Againn: Gastro-pub or House of Scotch?
I was initially skeptical about Againn (1099 New York Avenue, NW), a new Irish “gastro-pub” just a few blocks west of Mount Vernon Square. The label left me perplexed: was it a dive bar with good food? Or just a restaurant serving Irish cuisine? Againn purports itself to be a “contemporary British Isles bistro,” but what does that mean? I figured these two terms – gastronomy and a public house – were incompatible. Eventually my skepticism and perplexity turned to curiosity, which led me to Againn’s door to meet a friend on a frigid and windy Thursday night. I wanted to discover firsthand what it meant to be a gastro-pub.
Photo Credit: Samer Farha on Flickr
To me, a pub conveys imagines of a dim, ramshackle, broken-in bar, where one might take a pint or two of Guinness (or Harp or Smithwicks, if lucky); maybe something similar to Kelly’s Irish Times or Pat Troy’s Pub in Old Town Alexandria. Yet the medium sized bar at Againn is open and lit more like a lounge. An oyster bar near the front door provides transition to the restaurant, which flows easily – no dim lights, ripped booths, or torn and trampled carpet.
The bar offers traditional pub brews on tap, as well as an interesting mix of American craft brews, Belgian and German specials, and even a number of barley wines. But I am a sucker for Boddingtons on draft, by no means exotic. Although it has an impressive beer list, Againn is clearly a house of scotch, with one full half its bar dedicated to both single malts and blends. But don’t be fooled, bartenders here don’t just pull taps and pour drams; cocktails are crafted with such care and specificity as to necessitate an eyedropper.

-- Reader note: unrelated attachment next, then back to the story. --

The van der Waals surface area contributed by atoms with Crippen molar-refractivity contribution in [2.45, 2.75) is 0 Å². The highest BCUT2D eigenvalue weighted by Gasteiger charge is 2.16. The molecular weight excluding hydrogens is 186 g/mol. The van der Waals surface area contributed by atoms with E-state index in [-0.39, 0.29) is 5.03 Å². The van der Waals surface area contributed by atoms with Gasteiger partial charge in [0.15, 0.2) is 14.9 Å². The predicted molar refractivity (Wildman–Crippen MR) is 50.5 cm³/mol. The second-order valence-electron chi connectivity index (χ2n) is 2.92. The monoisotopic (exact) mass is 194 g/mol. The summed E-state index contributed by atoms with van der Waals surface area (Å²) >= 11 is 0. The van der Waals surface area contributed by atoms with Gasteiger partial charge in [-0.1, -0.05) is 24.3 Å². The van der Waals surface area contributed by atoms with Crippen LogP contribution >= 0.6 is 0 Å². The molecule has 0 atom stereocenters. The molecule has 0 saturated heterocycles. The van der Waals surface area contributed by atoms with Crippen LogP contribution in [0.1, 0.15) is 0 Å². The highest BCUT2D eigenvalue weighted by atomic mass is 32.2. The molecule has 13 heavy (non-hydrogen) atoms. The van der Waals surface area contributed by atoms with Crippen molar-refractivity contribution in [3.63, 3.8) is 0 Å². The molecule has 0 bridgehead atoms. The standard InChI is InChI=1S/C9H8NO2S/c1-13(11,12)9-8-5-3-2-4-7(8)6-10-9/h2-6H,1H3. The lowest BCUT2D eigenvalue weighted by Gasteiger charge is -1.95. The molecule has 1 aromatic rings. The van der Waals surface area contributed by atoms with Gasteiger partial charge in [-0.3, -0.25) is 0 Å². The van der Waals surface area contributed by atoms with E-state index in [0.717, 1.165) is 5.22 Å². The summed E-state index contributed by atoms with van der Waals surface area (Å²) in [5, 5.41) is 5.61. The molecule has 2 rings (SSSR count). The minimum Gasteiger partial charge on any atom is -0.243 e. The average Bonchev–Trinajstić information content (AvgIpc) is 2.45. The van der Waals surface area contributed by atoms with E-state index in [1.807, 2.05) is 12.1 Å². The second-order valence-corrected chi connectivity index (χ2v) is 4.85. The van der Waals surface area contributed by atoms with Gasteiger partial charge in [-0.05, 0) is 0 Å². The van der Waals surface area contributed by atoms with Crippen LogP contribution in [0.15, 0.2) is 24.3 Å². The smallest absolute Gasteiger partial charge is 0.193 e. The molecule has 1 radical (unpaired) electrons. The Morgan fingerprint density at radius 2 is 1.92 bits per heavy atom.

Photo Credit: Greg Powers and Audrey Crewe
As my second beer settled, I still considered: what gave the restaurant its gastro-pub distinction? Perhaps dinner would bring clarity. I chose the Guinness soaked pretzels, simple pub fare. Further consultation of their pub grub and dinner menus presented a bevy of seafood and traditional Irish staples described with words such as organic, free range, house made, and grass fed. Is a gastro-pub then simply an ordinary pub serving sustainable and eco-friendly food? Or should Againn’s extensive single malt scotch selection – never mind the for-rent scotch lockers lining the wall of an adjacent private room – influence my search for definition?
No doubt substantial effort was put into each menu – food, beer, and whisky. And each is able to qualitatively stand alone. Might a gastro-pub therefore imply a higher quality pub, both in terms of food and atmosphere? Perhaps my friend, who joined me in the midst of a cold, put it best: “Maybe Againn is like Dubliner’s rich older brother. Sleeker, smarter, and a bit more refined.” A fine distinction in my opinion.
THF is a Penn Quarter resident who blogs about the culture of drinking at thehipflask.wordpress.com.
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